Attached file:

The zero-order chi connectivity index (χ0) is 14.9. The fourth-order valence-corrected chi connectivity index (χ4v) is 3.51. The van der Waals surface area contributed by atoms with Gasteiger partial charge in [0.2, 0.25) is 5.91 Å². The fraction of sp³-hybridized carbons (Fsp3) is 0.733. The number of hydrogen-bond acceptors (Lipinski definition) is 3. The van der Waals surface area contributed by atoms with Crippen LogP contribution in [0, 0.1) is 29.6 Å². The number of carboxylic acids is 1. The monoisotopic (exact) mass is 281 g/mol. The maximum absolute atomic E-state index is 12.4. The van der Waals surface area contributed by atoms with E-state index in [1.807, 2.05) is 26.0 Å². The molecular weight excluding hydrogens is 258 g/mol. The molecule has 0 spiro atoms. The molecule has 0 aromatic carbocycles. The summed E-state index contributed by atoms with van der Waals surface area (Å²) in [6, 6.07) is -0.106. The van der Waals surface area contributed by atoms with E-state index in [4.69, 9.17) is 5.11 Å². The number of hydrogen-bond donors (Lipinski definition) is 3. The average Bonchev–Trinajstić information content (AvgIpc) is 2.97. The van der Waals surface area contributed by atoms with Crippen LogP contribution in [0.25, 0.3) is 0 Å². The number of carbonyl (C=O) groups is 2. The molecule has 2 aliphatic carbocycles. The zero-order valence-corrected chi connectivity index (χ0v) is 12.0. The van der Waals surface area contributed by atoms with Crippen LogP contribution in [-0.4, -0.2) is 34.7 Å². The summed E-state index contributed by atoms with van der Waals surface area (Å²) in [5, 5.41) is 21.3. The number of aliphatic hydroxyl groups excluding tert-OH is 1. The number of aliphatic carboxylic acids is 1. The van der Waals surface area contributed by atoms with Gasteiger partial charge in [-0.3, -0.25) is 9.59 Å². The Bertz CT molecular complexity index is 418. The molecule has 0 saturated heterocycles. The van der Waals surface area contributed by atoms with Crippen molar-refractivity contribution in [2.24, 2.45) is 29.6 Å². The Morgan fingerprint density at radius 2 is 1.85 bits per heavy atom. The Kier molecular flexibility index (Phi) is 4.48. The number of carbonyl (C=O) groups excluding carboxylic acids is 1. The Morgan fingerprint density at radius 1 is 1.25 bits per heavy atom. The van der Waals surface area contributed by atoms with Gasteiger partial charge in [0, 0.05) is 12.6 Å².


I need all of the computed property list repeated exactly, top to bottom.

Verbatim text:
The zero-order chi connectivity index (χ0) is 14.9. The fourth-order valence-corrected chi connectivity index (χ4v) is 3.51. The van der Waals surface area contributed by atoms with Gasteiger partial charge in [0.2, 0.25) is 5.91 Å². The fraction of sp³-hybridized carbons (Fsp3) is 0.733. The number of hydrogen-bond acceptors (Lipinski definition) is 3. The van der Waals surface area contributed by atoms with Crippen LogP contribution in [0, 0.1) is 29.6 Å². The number of carboxylic acids is 1. The monoisotopic (exact) mass is 281 g/mol. The maximum absolute atomic E-state index is 12.4. The van der Waals surface area contributed by atoms with E-state index in [1.807, 2.05) is 26.0 Å². The molecular weight excluding hydrogens is 258 g/mol. The molecule has 0 spiro atoms. The molecule has 0 aromatic carbocycles. The summed E-state index contributed by atoms with van der Waals surface area (Å²) in [6, 6.07) is -0.106. The van der Waals surface area contributed by atoms with E-state index in [4.69, 9.17) is 5.11 Å². The number of hydrogen-bond donors (Lipinski definition) is 3. The average Bonchev–Trinajstić information content (AvgIpc) is 2.97. The van der Waals surface area contributed by atoms with Crippen LogP contribution in [0.25, 0.3) is 0 Å². The number of carbonyl (C=O) groups is 2. The molecule has 2 aliphatic carbocycles. The zero-order valence-corrected chi connectivity index (χ0v) is 12.0. The van der Waals surface area contributed by atoms with Crippen LogP contribution in [-0.4, -0.2) is 34.7 Å². The summed E-state index contributed by atoms with van der Waals surface area (Å²) in [5, 5.41) is 21.3. The number of aliphatic hydroxyl groups excluding tert-OH is 1. The number of aliphatic carboxylic acids is 1. The van der Waals surface area contributed by atoms with Gasteiger partial charge in [-0.3, -0.25) is 9.59 Å². The Bertz CT molecular complexity index is 418. The molecule has 0 saturated heterocycles. The van der Waals surface area contributed by atoms with Crippen molar-refractivity contribution in [2.24, 2.45) is 29.6 Å². The Morgan fingerprint density at radius 2 is 1.85 bits per heavy atom. The Kier molecular flexibility index (Phi) is 4.48. The number of carbonyl (C=O) groups excluding carboxylic acids is 1. The Morgan fingerprint density at radius 1 is 1.25 bits per heavy atom. The van der Waals surface area contributed by atoms with Gasteiger partial charge in [0, 0.05) is 12.6 Å².